Why the Blunt amendment is so bad
The Senate is slated to vote today on the controversial Blunt amendment, which several Republican senators either oppose or are undecided on and which Mitt Romney weighed in on yesterday. The Blunt amendment, which Dan deftly took down earlier this month, would allow employers to deny employees any medical treatment or service they object to for any moral reason.
The concept of putting an employer between an individual and his or her doctor is about much more than contraception– this is about giving employers veto power over the health and well-being of their employees.
Prominent faith groups, including the New Evangelical Partnership for the Common Good, the United Methodist Church and the Union for Reform Judaism among others, have all spoken out to oppose the measure, saying “ the Blunt amendment would eviscerate critical protections in the Affordable Care Act and completely undermine a fundamental principle of the health care law—that everyone in this country deserves a basic standard of health insurance coverage.”
Unfortunately, other religious organizations are weighing in with ad campaigns and public statements endorsing the proposed amendment under the guise of religious liberty. Catholic Advocate PAC, a conservative Catholic outfit that has financially supported Sen. Marco Rubio (R-FL) (who has sponsored his own similar amendment), has a new video ad out.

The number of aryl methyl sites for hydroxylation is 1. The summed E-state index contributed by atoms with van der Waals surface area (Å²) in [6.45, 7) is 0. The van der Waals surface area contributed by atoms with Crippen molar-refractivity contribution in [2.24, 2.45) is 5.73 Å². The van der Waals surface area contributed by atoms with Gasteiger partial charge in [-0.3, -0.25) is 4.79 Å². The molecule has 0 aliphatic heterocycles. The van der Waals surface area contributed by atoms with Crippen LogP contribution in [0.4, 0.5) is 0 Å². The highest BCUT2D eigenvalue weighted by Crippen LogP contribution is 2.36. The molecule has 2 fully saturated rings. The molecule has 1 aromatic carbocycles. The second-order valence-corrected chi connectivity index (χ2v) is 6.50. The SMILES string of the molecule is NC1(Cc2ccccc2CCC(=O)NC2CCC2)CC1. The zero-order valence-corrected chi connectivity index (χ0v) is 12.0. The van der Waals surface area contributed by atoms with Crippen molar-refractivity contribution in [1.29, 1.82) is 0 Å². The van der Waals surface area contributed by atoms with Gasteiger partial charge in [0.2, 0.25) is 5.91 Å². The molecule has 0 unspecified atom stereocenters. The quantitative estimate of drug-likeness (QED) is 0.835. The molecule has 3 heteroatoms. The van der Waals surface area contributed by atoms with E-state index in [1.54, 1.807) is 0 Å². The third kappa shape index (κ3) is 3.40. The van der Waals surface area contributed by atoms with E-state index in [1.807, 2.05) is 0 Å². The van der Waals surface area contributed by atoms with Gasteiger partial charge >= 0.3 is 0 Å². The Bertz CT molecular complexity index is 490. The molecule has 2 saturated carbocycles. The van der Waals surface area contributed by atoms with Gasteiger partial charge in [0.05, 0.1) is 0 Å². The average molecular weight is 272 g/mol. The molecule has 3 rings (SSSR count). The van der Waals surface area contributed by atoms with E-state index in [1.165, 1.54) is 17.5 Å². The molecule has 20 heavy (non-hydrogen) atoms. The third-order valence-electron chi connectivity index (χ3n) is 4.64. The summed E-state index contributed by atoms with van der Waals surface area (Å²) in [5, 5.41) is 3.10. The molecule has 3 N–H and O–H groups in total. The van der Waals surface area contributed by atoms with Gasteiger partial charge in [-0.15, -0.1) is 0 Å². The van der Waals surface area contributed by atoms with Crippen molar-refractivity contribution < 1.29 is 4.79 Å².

The ad focuses solely on the recent accommodation to the HHS ruling on contraception coverage, without mentioning the litany of other medical procedures the Blunt amendment could effect. It also conveniently neglects to clarify that the HHS exemption is for religiously based employers (churches, dioceses, and with the accommodation, religious hospitals, social service providers, and universities) and the Blunt amendment would allow any employer (from an insurance agent to a Taco Bell franchise owner to an investment banker) to deny medical coverage to their employees for almost any reason.
The Blunt amendment is an extreme attempt to dismantle critical protections under the Affordable Care Act. Well-meaning religious groups convinced to support it as a remedy to their misguided concerns about the religious accommodation are missing the forest for the trees.
It’s heartening to see faith groups and a host of other organizations taking a stand and reminding lawmakers that religious liberty and health care shouldn’t be pitted against one another.